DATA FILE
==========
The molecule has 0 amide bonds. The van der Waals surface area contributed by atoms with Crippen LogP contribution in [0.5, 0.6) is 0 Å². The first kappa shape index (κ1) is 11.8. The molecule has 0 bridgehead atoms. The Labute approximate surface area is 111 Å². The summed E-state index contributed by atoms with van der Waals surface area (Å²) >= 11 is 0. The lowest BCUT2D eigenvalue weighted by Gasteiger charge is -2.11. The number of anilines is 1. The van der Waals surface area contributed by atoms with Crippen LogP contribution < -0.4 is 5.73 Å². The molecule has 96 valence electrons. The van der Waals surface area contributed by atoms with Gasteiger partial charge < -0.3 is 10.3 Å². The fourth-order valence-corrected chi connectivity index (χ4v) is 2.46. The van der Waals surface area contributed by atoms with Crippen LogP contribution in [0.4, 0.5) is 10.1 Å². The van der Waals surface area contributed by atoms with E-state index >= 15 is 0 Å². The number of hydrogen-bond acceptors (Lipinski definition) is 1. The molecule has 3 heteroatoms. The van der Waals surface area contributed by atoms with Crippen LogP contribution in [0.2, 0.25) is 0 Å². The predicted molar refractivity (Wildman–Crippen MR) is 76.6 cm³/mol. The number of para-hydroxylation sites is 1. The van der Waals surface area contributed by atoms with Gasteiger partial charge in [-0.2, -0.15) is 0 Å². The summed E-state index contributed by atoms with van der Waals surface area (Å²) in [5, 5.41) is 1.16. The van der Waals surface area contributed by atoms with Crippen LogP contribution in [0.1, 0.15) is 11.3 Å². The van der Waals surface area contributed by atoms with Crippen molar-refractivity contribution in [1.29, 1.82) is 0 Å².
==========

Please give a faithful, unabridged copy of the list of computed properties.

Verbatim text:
The molecule has 0 amide bonds. The van der Waals surface area contributed by atoms with Crippen LogP contribution in [0.5, 0.6) is 0 Å². The first kappa shape index (κ1) is 11.8. The molecule has 0 bridgehead atoms. The Labute approximate surface area is 111 Å². The summed E-state index contributed by atoms with van der Waals surface area (Å²) >= 11 is 0. The lowest BCUT2D eigenvalue weighted by Gasteiger charge is -2.11. The number of anilines is 1. The van der Waals surface area contributed by atoms with Crippen LogP contribution < -0.4 is 5.73 Å². The molecule has 96 valence electrons. The van der Waals surface area contributed by atoms with Gasteiger partial charge < -0.3 is 10.3 Å². The fourth-order valence-corrected chi connectivity index (χ4v) is 2.46. The van der Waals surface area contributed by atoms with Crippen LogP contribution in [0.4, 0.5) is 10.1 Å². The van der Waals surface area contributed by atoms with E-state index >= 15 is 0 Å². The number of hydrogen-bond acceptors (Lipinski definition) is 1. The molecule has 3 heteroatoms. The van der Waals surface area contributed by atoms with Crippen LogP contribution in [0.2, 0.25) is 0 Å². The predicted molar refractivity (Wildman–Crippen MR) is 76.6 cm³/mol. The number of para-hydroxylation sites is 1. The van der Waals surface area contributed by atoms with Gasteiger partial charge in [-0.2, -0.15) is 0 Å². The summed E-state index contributed by atoms with van der Waals surface area (Å²) in [5, 5.41) is 1.16. The van der Waals surface area contributed by atoms with Crippen LogP contribution in [0.1, 0.15) is 11.3 Å². The van der Waals surface area contributed by atoms with Crippen molar-refractivity contribution in [1.29, 1.82) is 0 Å².